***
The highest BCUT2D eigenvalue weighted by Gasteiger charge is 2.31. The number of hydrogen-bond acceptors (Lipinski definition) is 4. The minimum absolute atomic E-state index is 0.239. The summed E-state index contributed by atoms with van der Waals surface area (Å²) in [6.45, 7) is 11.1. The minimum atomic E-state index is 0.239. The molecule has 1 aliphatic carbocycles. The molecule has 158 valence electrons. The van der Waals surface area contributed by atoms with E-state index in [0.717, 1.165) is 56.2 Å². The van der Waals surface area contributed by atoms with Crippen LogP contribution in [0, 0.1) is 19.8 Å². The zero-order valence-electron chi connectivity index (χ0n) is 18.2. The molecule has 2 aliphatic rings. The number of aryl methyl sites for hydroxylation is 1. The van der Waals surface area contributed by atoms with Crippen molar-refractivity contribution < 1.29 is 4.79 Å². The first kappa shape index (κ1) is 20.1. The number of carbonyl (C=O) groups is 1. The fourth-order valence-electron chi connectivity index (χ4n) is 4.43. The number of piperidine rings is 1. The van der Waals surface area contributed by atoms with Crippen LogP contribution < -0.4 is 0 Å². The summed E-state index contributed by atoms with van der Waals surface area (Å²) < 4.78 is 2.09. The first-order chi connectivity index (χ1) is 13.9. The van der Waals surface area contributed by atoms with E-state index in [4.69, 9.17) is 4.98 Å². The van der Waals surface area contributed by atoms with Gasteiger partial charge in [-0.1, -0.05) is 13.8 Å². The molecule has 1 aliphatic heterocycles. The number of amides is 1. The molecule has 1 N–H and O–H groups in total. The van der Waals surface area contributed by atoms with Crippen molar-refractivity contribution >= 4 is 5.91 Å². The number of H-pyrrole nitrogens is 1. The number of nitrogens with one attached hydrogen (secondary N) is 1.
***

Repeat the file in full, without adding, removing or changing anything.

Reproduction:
The highest BCUT2D eigenvalue weighted by Gasteiger charge is 2.31. The number of hydrogen-bond acceptors (Lipinski definition) is 4. The minimum absolute atomic E-state index is 0.239. The summed E-state index contributed by atoms with van der Waals surface area (Å²) in [6.45, 7) is 11.1. The minimum atomic E-state index is 0.239. The molecule has 1 aliphatic carbocycles. The molecule has 158 valence electrons. The van der Waals surface area contributed by atoms with E-state index in [0.717, 1.165) is 56.2 Å². The van der Waals surface area contributed by atoms with Crippen LogP contribution in [0, 0.1) is 19.8 Å². The zero-order valence-electron chi connectivity index (χ0n) is 18.2. The molecule has 2 aliphatic rings. The number of aryl methyl sites for hydroxylation is 1. The van der Waals surface area contributed by atoms with Crippen molar-refractivity contribution < 1.29 is 4.79 Å². The first kappa shape index (κ1) is 20.1. The number of carbonyl (C=O) groups is 1. The fourth-order valence-electron chi connectivity index (χ4n) is 4.43. The number of piperidine rings is 1. The van der Waals surface area contributed by atoms with Crippen LogP contribution < -0.4 is 0 Å². The summed E-state index contributed by atoms with van der Waals surface area (Å²) < 4.78 is 2.09. The first-order chi connectivity index (χ1) is 13.9. The van der Waals surface area contributed by atoms with E-state index in [4.69, 9.17) is 4.98 Å². The van der Waals surface area contributed by atoms with Gasteiger partial charge in [-0.1, -0.05) is 13.8 Å². The molecule has 1 aliphatic heterocycles. The number of amides is 1. The molecule has 1 N–H and O–H groups in total. The van der Waals surface area contributed by atoms with Crippen molar-refractivity contribution >= 4 is 5.91 Å². The number of H-pyrrole nitrogens is 1. The number of nitrogens with one attached hydrogen (secondary N) is 1.